Columns > Published on March 27th, 2023

Storyville: Are You Ready to Write a Novel?

I’ve been teaching now for about six years, getting my MFA back in 2012, and writing for over fifteen years in total. In that time, I’ve published over 170 stories (134 originals), in four collections, as well as four novels. I ran Gamut magazine for a few years, and Dark House Press as well, publishing eight books. So, I’ve been around the block a few times. Today, I’d like to bring all of that experience (good and bad) to this conversation so we can chat about whether or not you are ready to write a novel. The advice I’m going to give you here, IMO, will give you the best chance of success. Are you ready? Let’s find out.


One thing you really should have figured out BEFORE you take on a novel is your voice. I’m not saying you can’t write in different genres, you can, but you should have a pretty good idea of who you are and what you specifically bring to the table. What separates you from me from Stephen King from Chuck Palahniuk? Think not only of your inspirations and influences, the authors you’ve read over the years, but also the films and television shows that have been a part of your life. Look at the authors and stories that stood out, that really blew you away. Look at your life—your culture, your orientation, gender, work history, family, travels, sex life, religion, love, loss, success, and failure. That all goes into who you are and what you write. My voice has changed from Transubstantiate to Disintegration to Breaker to Incarnate. But it has always been me at the center.


You should also have a pretty good idea of the genre (or genres) you want to write. Transubstantiate was a speculative thriller. Disintegration and Breaker were neo-noir thrillers with transgressive elements. Incarnate is a sin-eater, arctic horror novel. Mostly I write somewhere between fantasy, science fiction, horror, thrillers, neo-noir, new-weird, transgressive, Southern gothic, magical realism, and literary fiction. But not every book has all of those elements or genres. What I knew going into each book was what every genre asked for, expected, and I tried to deliver those key elements while also subverting the narrative, trying to do my own thing.


This is a key element in your development, IMO. I strongly recommend that you do not attempt to write a novel if you have never written a short story. Why? Let me elaborate. It’s crucial that you know how to tell a story. You need to practice so many things—all of the Freytag elements, plot, character, setting, dialogue, themes, conflicts, etc. You need to understand pace and depth and emotion. You have to figure out your style—are you minimalist or maximalist; first person or third person; past tense or present tense; and genres as well. You need to fail when writing a short story, and then pick up the pieces to see what went wrong. You need to write that first story that works, and then go back and do it all over again, and this time, do it better. It’s a daunting process, and when you go from a story to a novel? Man, that’s more than ten times longer. Failing after working on a story over a week or a month is much different than failing after working on a novel for years. Trust me. I don’t even talk about my first novel. No, not Transubstantiate, I’m talking about a piece of crap titled Remembering. Ugh. So bad.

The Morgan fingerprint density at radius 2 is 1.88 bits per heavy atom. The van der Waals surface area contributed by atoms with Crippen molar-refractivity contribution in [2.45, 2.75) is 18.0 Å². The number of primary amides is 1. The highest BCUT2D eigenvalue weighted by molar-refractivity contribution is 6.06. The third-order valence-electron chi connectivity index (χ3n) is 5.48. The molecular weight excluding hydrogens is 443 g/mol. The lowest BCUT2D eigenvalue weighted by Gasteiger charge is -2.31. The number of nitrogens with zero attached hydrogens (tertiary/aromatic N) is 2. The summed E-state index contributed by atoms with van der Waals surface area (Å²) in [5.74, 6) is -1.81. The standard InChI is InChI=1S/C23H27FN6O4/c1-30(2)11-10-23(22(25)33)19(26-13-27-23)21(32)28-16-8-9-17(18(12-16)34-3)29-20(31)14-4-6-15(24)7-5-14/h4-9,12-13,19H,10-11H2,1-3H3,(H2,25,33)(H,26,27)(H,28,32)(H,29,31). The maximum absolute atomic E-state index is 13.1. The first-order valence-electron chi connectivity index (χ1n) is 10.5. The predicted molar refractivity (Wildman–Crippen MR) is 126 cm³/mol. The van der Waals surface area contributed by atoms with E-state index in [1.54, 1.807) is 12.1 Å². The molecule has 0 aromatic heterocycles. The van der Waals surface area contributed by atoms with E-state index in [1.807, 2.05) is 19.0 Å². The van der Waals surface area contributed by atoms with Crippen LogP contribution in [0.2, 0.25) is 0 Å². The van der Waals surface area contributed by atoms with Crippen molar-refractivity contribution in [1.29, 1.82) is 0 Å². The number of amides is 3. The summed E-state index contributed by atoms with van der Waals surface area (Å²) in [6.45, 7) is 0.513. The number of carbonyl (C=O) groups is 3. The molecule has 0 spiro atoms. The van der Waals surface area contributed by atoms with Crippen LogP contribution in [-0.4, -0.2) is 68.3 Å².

You probably don’t want to hear this, but I personally recommend that you take classes and hone your craft and write stories for about three years. Write and publish dozens of stories. It’s so important to your development. I took classes at the Cult with Craig Clevenger (twice), Max Barry, Monica Drake, Chuck Palahniuk, and Jack Ketchum. I took a class with Stephen Graham Jones at LitReactor. And then I got my MFA. What did I work on the entire time? Short stories. I didn’t write Transubstantiate until I’d written and published dozens of stories, until I’d broken out with my story “Stillness” in Shivers VI alongside Stephen King and Peter Straub.

Write stories that are 2-3,000 words long. Then go longer—up to 4k or 5k. See if you can go longer—up to 7,500. Maybe try out a novelette—up to 15,000 words. Or even a novella—up to 20k, or more. Stretch it out, play with genre, see who you are, and then go longer, deeper, with more emotion, and impact. And then do it again. And then get published. You are preparing yourself for a marathon, by sprinting, and then the mile, and then a 4k, stretching out, getting ready for that big story.


Whether you want to use Freytag’s Triangle (or Pyramid) as your structure and framework or something else, it’s crucial to have some outline that can help you put it all together. Title, narrative hook, inciting incident, exposition, rising tension, internal and external conflicts, climax, resolution (and change), as well as denouement are all key elements that go into telling a story. If you do not know these terms, if you don’t have a structure in place, you are risking failure.


Also, I strongly recommend you have some experience writing, taking classes, workshopping—all of that. You will most likely not do this alone, you will take a class, or share the book with friends, you might hire an editor. You need to know how this all works, what it’s like to write, create, edit, analyze, edit, revise, improve, cut, edit, and then all of the additional work of writing a query letter, shopping your book to agents and presses. There is a lot to do when penning a novel, so set yourself up for success by making sure you are ready to take this on.


If you’ve written flash fiction, you know that sometimes a story just doesn’t have the legs to go longer. If you’ve written short stories, you also know that some stories come in around 2k, some are closer to 5k. You can’t force it, pad it, or cut it—the story will be what it wants to be. When you are starting to think about a novel, you have to find a story that you are excited to write—the core of it something that fascinates you. You need to have the authority and experience to write it. You won’t see me writing a hard science fiction novel because I can’t do it—not my strength, I’m not smart enough, don’t get the math and science involved. And that's okay. There needs to be enough meat on the bone that you can write for days, weeks, some 70,000 words or more. That’s a lot.